Sunday, January 9, 2011

Bedouin Woman, Syrian, Bekaa Valley, Lebanon, Summer, 2009

Every once in a while an older woman steps up for her portrait.

Most of the time my work deals with young girls for they are accessible in this culture. On this afternoon she walks right up to me in plain sight of everyone and makes everything that much easier.

Her row of tents was the first row photographed by me almost thirteen years ago in Lebanon. Most of the inhabitants still remember a young Lebanese man with a strange accent coming by with his camera, even my name. On this afternoon a dozen or so years later we make new images of children unborn at the time of my first visit.

This time around, digital images are also made and distributed a day later. This has proven to be a very positive step in the evolution of the work, enabling the people to see their portraits right away and in color, something almost everyone wants rather than black and white.

While we are photographing the children the woman sit down and watch. A few words are said to them in order to perhaps solicit their portraits, none of them being effective. Then for some reason she gets up, at first being somewhat shy perhaps due to the culture and perhaps due to her appearance. Her reaction draws giggles from the smaller girls but she nonetheless stands with the most beautiful, humorous and dignified manner.

The session goes on much smoother after her appearance and the younger girls feel less inhibited as a result. Did she want her portrait made or was she doing so for the sake of the younger girls? Only she knows the answer to this question.

Last weekend I began printing negatives from the distant past, from my early work. Unlike my newer work, this image includes her surroundings and uses available, indirect light. She is a young girl living behind a service station in Lebanon's Bekaa Valley. This is her first and only portrait, since her family has moved on without a trace. Like many of the families living as migrants in this area, they have moved from Syria in search of work and continue to move for the same reason. I remember her well, and the circumstance behind this portrait.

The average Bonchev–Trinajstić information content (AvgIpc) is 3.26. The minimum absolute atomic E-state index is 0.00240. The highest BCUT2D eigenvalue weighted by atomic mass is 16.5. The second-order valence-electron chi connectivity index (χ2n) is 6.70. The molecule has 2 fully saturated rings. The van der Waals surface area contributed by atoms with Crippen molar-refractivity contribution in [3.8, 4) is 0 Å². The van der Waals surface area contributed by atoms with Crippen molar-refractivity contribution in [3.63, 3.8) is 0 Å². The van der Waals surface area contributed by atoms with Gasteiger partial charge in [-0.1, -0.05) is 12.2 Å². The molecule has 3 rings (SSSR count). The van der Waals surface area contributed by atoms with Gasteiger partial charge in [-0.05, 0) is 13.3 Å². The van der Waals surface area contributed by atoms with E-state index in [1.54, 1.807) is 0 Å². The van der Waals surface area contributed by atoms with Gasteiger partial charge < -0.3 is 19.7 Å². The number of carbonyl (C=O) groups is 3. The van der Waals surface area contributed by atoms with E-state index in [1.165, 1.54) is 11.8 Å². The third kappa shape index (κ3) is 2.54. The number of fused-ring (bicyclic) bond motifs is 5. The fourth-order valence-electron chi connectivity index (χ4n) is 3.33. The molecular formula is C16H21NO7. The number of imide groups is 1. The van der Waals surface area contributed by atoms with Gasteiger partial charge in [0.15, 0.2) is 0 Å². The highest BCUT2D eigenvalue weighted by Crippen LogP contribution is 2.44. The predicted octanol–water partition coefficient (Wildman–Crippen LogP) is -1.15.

The refection in her eyes confirms the place of our collaboration, and the people standing around watching this image being made. On this day I visit a tent to inquire about a group of children. The adult tells me that the children are working in the fields but that there are more children nearby. We talk for a little bit and get noticed by these very children. They run across an uneven, dry field and make their way to us. They have heard of me and know that I am the photographer.

The girl above is one of them. All of the children appear as her, with disheveled hair and skin abused by the sun. When my hands run across their hair, the feeling is of coarse wool. We talk for a little bit and the adults consent to the photography. The front of a storage facility is perfect, with indirect light coming from behind me to the right. The children line up and wait for their photography. I am alone but the children are very cooperative.

She stands in front of me and behind her is a window without glass. In the distance and to her right is a window of the same size. It is the late afternoon and the sun is behind her. A handful of negatives are exposed, and she moves to the side to allow others to be photographed. This is the last time my eyes have witnessed her face, her incredibly poignant features. Next year I will return to the same place and ask about her, hoping to make her portrait once again

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